Esophagogastroduodenoscopy (EGD) is crucial in patients with cirrhosis in order to find gastric or esophageal varices, which are manifestations of portal hypertension. Moreover, in patients identified as having decompensated cirrhosis, EGD should be performed regularly even if there are no varices in the previous endoscopy, because there is a risk of worsening portal hypertension as the liver function deteriorates. Most guidelines recommend that EGD be performed when liver cirrhosis (LC) is first diagnosed. Depending on liver function, guidelines recommend EGD tracking every 1–2 years . In particular, Korea is one of the countries with the highest incidence of gastric cancer in the world, so national surveillance for gastric cancer is recommended . Therefore, patients with cirrhosis are also eligible for gastric cancer screening programs.
The demand for sedation during endoscopies has been increasing for the convenience of endoscopists and patient comfort. In the USA, 98% of endoscopists use sedative drugs during EGD . Midazolam is most commonly used in medical institutions, because it can result in forgetting of discomfort during the procedure due to anterograde amnesia with proper sedation. However, since midazolam is primarily metabolized in the liver, the metabolic rate of midazolam may be slowed in patients with chronic liver disease . In addition, midazolam was reported as a risk factor for developing overt and covert hepatic encephalopathy (HE) . On the other hand, propofol is a another drug that can be used as a sedative for endoscopy and is not known to have pharmacokinetic differences in patients with renal failure or hepatic insufficiency. Therefore, there has been an increase in the use of propofol, which has a short duration of action and rapid recovery time in cirrhotic patients . In one pilot study, endoscopy with propofol was reported to be safe for patients with cirrhosis . In addition, two randomized control studies showed that propofol, compared to midazolam, was less likely to cause minimal HE (MHE) after endoscopy in cirrhotic patients [8,9].
However, most of the studies have been conducted in patients with LC who have good liver function, as assessed by Child-Pugh classification A (CTP A). There is very little research on sedative agent administration in decompensated LC (CTP B or C). Even though it is recommended to follow EGD more frequently in decompensated patients who develop ascites with liver disease and experience varix bleeding , there is a lack of information on which sedative drug and dose should be given to cirrhotic patients with decompensation.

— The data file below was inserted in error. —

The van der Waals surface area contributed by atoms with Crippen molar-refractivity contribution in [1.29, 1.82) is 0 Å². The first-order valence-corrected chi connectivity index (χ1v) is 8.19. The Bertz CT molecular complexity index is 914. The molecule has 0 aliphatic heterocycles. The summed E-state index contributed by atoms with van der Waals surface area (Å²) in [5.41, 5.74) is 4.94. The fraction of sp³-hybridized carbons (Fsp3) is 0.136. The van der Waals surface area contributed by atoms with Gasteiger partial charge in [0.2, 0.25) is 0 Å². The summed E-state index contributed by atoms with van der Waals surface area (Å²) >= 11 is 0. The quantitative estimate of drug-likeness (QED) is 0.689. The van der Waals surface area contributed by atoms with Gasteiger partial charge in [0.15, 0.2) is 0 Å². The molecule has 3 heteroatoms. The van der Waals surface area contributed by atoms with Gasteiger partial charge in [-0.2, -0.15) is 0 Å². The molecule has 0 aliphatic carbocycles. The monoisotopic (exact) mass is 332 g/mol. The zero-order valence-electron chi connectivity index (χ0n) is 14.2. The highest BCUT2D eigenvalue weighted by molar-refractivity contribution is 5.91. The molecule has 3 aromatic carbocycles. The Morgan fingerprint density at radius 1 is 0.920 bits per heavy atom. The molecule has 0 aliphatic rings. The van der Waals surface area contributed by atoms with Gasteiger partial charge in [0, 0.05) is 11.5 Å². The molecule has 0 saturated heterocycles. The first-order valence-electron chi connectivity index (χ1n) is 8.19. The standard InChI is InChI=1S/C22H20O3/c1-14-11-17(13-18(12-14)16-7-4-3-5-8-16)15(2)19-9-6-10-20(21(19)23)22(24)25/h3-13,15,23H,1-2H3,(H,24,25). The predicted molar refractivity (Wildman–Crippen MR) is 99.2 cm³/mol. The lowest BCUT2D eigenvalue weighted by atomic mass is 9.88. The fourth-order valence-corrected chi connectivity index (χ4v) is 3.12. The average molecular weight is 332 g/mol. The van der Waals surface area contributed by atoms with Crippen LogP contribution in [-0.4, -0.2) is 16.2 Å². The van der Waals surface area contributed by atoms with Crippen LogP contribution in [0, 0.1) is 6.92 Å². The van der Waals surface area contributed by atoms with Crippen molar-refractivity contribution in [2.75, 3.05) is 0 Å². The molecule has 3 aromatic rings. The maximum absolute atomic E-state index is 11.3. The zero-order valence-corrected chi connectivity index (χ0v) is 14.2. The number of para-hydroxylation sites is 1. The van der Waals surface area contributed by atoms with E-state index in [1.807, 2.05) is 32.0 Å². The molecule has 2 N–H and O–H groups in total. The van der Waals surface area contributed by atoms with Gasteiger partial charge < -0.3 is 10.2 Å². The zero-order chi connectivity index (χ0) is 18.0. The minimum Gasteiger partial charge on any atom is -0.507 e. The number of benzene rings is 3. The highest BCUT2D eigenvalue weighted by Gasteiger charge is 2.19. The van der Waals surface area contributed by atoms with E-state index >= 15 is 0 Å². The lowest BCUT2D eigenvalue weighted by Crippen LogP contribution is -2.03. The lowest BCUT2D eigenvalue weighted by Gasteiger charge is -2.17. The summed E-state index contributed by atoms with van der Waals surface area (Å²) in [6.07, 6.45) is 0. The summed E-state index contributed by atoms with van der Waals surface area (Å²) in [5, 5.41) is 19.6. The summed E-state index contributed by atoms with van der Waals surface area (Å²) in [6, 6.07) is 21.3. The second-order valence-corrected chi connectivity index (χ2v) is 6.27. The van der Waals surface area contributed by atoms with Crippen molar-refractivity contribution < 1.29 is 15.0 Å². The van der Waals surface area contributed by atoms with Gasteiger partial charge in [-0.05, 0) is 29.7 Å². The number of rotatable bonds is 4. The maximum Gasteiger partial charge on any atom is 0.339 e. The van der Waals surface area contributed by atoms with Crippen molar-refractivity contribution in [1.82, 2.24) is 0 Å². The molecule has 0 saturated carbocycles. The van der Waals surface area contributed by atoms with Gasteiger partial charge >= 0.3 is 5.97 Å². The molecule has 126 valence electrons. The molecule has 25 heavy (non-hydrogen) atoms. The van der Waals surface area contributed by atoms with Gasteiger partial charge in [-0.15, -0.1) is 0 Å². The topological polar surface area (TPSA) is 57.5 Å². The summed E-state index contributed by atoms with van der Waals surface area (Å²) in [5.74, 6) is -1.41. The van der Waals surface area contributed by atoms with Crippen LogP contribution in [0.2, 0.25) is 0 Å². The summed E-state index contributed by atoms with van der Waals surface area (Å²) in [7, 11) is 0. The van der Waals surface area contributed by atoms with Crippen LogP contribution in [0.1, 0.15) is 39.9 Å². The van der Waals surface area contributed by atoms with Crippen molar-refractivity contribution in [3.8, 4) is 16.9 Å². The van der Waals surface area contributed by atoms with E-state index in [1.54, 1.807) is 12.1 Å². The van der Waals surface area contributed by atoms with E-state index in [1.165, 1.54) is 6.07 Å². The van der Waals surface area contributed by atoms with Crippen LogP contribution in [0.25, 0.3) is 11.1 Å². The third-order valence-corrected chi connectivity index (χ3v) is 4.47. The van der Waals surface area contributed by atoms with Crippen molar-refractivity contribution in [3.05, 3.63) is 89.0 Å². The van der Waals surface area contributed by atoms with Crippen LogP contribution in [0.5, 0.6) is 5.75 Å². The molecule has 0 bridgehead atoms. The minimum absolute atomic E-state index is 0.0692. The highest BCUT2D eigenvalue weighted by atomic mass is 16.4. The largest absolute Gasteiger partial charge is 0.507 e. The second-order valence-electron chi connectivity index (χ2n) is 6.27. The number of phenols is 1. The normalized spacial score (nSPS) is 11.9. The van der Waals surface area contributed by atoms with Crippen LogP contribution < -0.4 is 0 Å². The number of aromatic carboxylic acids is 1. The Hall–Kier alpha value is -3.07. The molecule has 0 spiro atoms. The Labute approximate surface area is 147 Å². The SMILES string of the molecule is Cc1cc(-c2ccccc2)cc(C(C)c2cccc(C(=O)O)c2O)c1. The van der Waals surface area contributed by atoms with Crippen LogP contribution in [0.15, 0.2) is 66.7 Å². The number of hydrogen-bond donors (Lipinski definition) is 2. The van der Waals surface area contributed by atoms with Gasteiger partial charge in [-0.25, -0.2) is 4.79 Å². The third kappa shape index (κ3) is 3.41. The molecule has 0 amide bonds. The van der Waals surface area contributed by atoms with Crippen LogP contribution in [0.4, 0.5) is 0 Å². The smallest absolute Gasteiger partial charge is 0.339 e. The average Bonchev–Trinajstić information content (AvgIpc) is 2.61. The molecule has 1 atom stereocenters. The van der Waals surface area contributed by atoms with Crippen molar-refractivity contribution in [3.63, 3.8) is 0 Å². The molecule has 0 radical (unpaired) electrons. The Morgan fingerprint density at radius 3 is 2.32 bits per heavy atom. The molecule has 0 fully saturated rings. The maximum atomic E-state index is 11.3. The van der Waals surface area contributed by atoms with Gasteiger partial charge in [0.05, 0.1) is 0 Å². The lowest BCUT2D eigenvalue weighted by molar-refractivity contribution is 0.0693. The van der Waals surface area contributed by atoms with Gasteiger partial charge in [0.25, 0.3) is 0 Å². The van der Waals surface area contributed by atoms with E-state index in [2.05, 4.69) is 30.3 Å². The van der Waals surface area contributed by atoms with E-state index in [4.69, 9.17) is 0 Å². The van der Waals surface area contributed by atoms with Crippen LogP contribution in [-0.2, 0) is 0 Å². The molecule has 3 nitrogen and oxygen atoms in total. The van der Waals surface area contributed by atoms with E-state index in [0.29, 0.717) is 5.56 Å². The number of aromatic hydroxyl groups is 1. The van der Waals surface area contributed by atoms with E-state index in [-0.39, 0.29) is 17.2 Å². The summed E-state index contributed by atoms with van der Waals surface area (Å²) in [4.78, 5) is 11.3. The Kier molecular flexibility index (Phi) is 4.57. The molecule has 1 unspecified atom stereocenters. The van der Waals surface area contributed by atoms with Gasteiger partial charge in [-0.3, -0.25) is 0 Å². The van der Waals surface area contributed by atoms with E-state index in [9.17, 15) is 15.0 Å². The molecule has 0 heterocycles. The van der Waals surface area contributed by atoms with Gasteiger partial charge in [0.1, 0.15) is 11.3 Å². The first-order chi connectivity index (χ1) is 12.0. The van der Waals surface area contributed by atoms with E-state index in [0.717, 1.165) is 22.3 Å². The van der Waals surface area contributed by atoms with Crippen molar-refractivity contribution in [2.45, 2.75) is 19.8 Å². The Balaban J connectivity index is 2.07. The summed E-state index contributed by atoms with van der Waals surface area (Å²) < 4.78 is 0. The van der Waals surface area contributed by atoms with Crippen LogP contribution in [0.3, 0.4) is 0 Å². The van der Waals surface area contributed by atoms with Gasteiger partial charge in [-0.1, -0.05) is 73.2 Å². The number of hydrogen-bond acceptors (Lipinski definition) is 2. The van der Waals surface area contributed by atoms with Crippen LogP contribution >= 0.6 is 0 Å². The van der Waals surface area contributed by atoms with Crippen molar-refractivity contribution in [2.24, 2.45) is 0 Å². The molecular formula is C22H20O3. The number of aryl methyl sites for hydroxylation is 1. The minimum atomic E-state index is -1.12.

The aim of this study was to determine a sedation strategy – using a safe sedative drug and the proper dose during endoscopy – to induce sufficient sedation and minimize worsening of HE after the procedure in cirrhotic patients with compensation or decompensation.
Materials and methods
Since 2018, the Hepatology Clinic at the Kosin University Gospel Hospital (KUGH) has conducted the number connection tests (NCT) before and 2 h after screening EGD to determine whether covert or overt HE has developed in patients with LC after sedation. Therefore, we retrospectively reviewed the medical records of patients diagnosed with cirrhosis, who were consecutively admitted to the hospital and received EGD with sedation from July 2018 to October 2019. This study design was approved by the Institutional Review Board/Ethics Committee of Kosin University Gospel Hospital (KUGH 2019-10-034). Informed consent was waived because of the retrospective study design.
Decompensation was defined as a cirrhotic patient who had objectively identified ascites in computed tomography or abdominal sonography or who had evidence of varix bleeding within 3 months. Patients with a history of HE, previous trans-jugular intrahepatic portosystemic shunt, significant neurologic diseases and those with HE with baseline NCT >120 seconds were excluded [11,12].
Cirrhotic patients undergoing screening EGD had an NCT on the bedside from 8:00 a.m. to 9:00 a.m. The NCT is a test that evaluates the time needed to sequentially connect randomly placed numbers from 1 to 25 (NCT-A). To exclude the learning effect, we used two different types of NCT with a randomized distribution . Initially, the trained nurse explained how to perform the NCT. Then the patient drew a line to connect the numbers from 1 to 25 as fast as possible. NCT results were categorized as grade 0 for 15–30 seconds, grade 1 (mild) for 31–50 seconds, grade 2 (moderate) for 51–80 seconds, grade 3 (severe) for 81–120 seconds and grade 4 (coma) for 120 seconds or longer .
The EGD of the liver disease patient was usually performed in KUGH between 9:00 a.m. and 11:00 a.m. After the EGD, close observation was performed in the recovery room for 20 minutes before return to the ward. Two hours after completion of the endoscopy with sedation, follow-up NCT was done at the bedside again.